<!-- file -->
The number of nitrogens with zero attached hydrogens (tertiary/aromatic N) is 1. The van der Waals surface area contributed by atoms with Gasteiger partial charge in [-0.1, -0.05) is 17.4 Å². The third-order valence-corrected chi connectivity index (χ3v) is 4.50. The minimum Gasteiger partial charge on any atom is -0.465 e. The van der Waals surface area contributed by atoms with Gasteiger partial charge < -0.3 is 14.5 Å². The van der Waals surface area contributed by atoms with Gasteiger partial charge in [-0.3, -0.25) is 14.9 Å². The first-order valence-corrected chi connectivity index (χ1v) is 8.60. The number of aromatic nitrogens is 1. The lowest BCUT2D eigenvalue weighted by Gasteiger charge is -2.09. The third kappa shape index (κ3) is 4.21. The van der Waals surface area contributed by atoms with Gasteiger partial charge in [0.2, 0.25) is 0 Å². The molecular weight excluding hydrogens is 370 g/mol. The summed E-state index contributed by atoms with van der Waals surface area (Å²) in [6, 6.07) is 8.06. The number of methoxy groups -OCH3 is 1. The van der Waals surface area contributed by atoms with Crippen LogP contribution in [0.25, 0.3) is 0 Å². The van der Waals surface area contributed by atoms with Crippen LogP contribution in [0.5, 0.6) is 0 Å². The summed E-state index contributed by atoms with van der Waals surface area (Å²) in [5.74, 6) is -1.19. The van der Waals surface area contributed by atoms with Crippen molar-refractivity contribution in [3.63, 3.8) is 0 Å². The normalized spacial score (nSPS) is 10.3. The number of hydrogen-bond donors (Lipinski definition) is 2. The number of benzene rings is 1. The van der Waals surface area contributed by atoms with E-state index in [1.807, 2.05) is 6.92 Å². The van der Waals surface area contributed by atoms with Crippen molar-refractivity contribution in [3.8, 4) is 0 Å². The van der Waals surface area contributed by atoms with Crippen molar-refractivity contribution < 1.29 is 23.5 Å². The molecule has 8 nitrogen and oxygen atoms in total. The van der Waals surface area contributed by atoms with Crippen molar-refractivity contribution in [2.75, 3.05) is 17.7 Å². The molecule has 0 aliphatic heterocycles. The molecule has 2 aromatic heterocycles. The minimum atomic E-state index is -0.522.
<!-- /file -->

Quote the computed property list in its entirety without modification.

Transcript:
The number of nitrogens with zero attached hydrogens (tertiary/aromatic N) is 1. The van der Waals surface area contributed by atoms with Gasteiger partial charge in [-0.1, -0.05) is 17.4 Å². The third-order valence-corrected chi connectivity index (χ3v) is 4.50. The minimum Gasteiger partial charge on any atom is -0.465 e. The van der Waals surface area contributed by atoms with Gasteiger partial charge < -0.3 is 14.5 Å². The van der Waals surface area contributed by atoms with Gasteiger partial charge in [-0.3, -0.25) is 14.9 Å². The first-order valence-corrected chi connectivity index (χ1v) is 8.60. The number of aromatic nitrogens is 1. The lowest BCUT2D eigenvalue weighted by Gasteiger charge is -2.09. The third kappa shape index (κ3) is 4.21. The van der Waals surface area contributed by atoms with Gasteiger partial charge in [0.2, 0.25) is 0 Å². The molecular weight excluding hydrogens is 370 g/mol. The summed E-state index contributed by atoms with van der Waals surface area (Å²) in [6, 6.07) is 8.06. The number of methoxy groups -OCH3 is 1. The van der Waals surface area contributed by atoms with Crippen LogP contribution in [0.25, 0.3) is 0 Å². The van der Waals surface area contributed by atoms with Crippen LogP contribution in [0.5, 0.6) is 0 Å². The summed E-state index contributed by atoms with van der Waals surface area (Å²) in [5.74, 6) is -1.19. The van der Waals surface area contributed by atoms with Crippen molar-refractivity contribution in [3.63, 3.8) is 0 Å². The normalized spacial score (nSPS) is 10.3. The number of hydrogen-bond donors (Lipinski definition) is 2. The number of benzene rings is 1. The van der Waals surface area contributed by atoms with E-state index in [1.807, 2.05) is 6.92 Å². The van der Waals surface area contributed by atoms with Crippen molar-refractivity contribution in [3.8, 4) is 0 Å². The van der Waals surface area contributed by atoms with Crippen molar-refractivity contribution < 1.29 is 23.5 Å². The molecule has 8 nitrogen and oxygen atoms in total. The van der Waals surface area contributed by atoms with Crippen molar-refractivity contribution in [2.75, 3.05) is 17.7 Å². The molecule has 0 aliphatic heterocycles. The molecule has 2 aromatic heterocycles. The minimum atomic E-state index is -0.522.